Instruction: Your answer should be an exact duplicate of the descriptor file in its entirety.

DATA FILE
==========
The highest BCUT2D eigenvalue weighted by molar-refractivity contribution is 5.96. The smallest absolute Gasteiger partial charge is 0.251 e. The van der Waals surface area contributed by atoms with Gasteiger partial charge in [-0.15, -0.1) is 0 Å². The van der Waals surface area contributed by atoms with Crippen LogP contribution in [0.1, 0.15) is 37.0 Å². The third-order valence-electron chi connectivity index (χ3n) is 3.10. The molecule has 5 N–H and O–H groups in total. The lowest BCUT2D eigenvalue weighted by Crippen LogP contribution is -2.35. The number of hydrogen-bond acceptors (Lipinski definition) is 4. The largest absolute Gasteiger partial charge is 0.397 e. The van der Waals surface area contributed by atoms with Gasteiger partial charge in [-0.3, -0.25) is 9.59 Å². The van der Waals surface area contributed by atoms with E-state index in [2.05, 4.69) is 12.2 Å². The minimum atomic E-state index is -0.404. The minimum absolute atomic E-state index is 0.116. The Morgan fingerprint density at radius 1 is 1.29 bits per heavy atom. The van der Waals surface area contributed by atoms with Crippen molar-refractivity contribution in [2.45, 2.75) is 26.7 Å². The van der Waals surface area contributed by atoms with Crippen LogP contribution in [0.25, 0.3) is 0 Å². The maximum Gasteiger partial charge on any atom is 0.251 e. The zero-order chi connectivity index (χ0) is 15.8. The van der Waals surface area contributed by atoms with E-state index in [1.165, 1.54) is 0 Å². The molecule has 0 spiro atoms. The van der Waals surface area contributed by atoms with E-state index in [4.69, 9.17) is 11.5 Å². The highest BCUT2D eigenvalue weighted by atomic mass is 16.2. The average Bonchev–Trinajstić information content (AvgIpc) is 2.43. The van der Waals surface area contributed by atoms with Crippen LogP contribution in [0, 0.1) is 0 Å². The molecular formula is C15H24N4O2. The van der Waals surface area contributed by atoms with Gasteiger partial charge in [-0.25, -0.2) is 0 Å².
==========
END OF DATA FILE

The highest BCUT2D eigenvalue weighted by molar-refractivity contribution is 5.96. The smallest absolute Gasteiger partial charge is 0.251 e. The van der Waals surface area contributed by atoms with Gasteiger partial charge in [-0.15, -0.1) is 0 Å². The van der Waals surface area contributed by atoms with Crippen LogP contribution in [0.1, 0.15) is 37.0 Å². The third-order valence-electron chi connectivity index (χ3n) is 3.10. The molecule has 5 N–H and O–H groups in total. The lowest BCUT2D eigenvalue weighted by Crippen LogP contribution is -2.35. The number of hydrogen-bond acceptors (Lipinski definition) is 4. The largest absolute Gasteiger partial charge is 0.397 e. The van der Waals surface area contributed by atoms with Gasteiger partial charge in [-0.3, -0.25) is 9.59 Å². The van der Waals surface area contributed by atoms with E-state index in [2.05, 4.69) is 12.2 Å². The minimum atomic E-state index is -0.404. The minimum absolute atomic E-state index is 0.116. The Morgan fingerprint density at radius 1 is 1.29 bits per heavy atom. The van der Waals surface area contributed by atoms with Crippen molar-refractivity contribution in [2.45, 2.75) is 26.7 Å². The van der Waals surface area contributed by atoms with Crippen LogP contribution in [0.25, 0.3) is 0 Å². The maximum Gasteiger partial charge on any atom is 0.251 e. The zero-order chi connectivity index (χ0) is 15.8. The van der Waals surface area contributed by atoms with E-state index in [1.165, 1.54) is 0 Å². The molecule has 0 spiro atoms. The van der Waals surface area contributed by atoms with E-state index in [4.69, 9.17) is 11.5 Å². The highest BCUT2D eigenvalue weighted by atomic mass is 16.2. The average Bonchev–Trinajstić information content (AvgIpc) is 2.43. The van der Waals surface area contributed by atoms with Crippen LogP contribution in [0, 0.1) is 0 Å². The molecular formula is C15H24N4O2. The van der Waals surface area contributed by atoms with Gasteiger partial charge in [-0.25, -0.2) is 0 Å².